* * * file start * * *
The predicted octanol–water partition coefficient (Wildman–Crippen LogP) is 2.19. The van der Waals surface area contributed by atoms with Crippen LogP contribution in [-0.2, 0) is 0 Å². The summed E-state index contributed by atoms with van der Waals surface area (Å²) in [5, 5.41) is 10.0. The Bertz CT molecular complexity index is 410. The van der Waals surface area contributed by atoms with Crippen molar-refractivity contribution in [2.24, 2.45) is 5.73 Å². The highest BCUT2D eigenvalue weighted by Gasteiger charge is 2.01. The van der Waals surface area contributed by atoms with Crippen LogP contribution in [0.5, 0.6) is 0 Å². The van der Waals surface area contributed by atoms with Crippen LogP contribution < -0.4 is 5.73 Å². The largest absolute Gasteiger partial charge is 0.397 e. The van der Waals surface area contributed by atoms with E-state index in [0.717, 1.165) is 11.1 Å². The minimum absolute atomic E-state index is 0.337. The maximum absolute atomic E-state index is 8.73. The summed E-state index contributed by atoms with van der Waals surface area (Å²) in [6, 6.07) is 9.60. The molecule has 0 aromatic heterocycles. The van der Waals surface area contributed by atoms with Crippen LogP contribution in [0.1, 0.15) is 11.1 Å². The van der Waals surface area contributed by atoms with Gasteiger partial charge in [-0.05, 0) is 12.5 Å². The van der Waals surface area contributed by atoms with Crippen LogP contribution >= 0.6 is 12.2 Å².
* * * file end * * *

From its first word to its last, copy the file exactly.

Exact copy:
The predicted octanol–water partition coefficient (Wildman–Crippen LogP) is 2.19. The van der Waals surface area contributed by atoms with Crippen LogP contribution in [-0.2, 0) is 0 Å². The summed E-state index contributed by atoms with van der Waals surface area (Å²) in [5, 5.41) is 10.0. The Bertz CT molecular complexity index is 410. The van der Waals surface area contributed by atoms with Crippen molar-refractivity contribution in [2.24, 2.45) is 5.73 Å². The highest BCUT2D eigenvalue weighted by Gasteiger charge is 2.01. The van der Waals surface area contributed by atoms with Crippen LogP contribution in [0.5, 0.6) is 0 Å². The van der Waals surface area contributed by atoms with Crippen LogP contribution < -0.4 is 5.73 Å². The largest absolute Gasteiger partial charge is 0.397 e. The van der Waals surface area contributed by atoms with E-state index in [0.717, 1.165) is 11.1 Å². The minimum absolute atomic E-state index is 0.337. The maximum absolute atomic E-state index is 8.73. The summed E-state index contributed by atoms with van der Waals surface area (Å²) in [6, 6.07) is 9.60. The molecule has 0 aromatic heterocycles. The van der Waals surface area contributed by atoms with Crippen LogP contribution in [0.1, 0.15) is 11.1 Å². The van der Waals surface area contributed by atoms with Gasteiger partial charge in [-0.05, 0) is 12.5 Å². The van der Waals surface area contributed by atoms with Crippen LogP contribution >= 0.6 is 12.2 Å².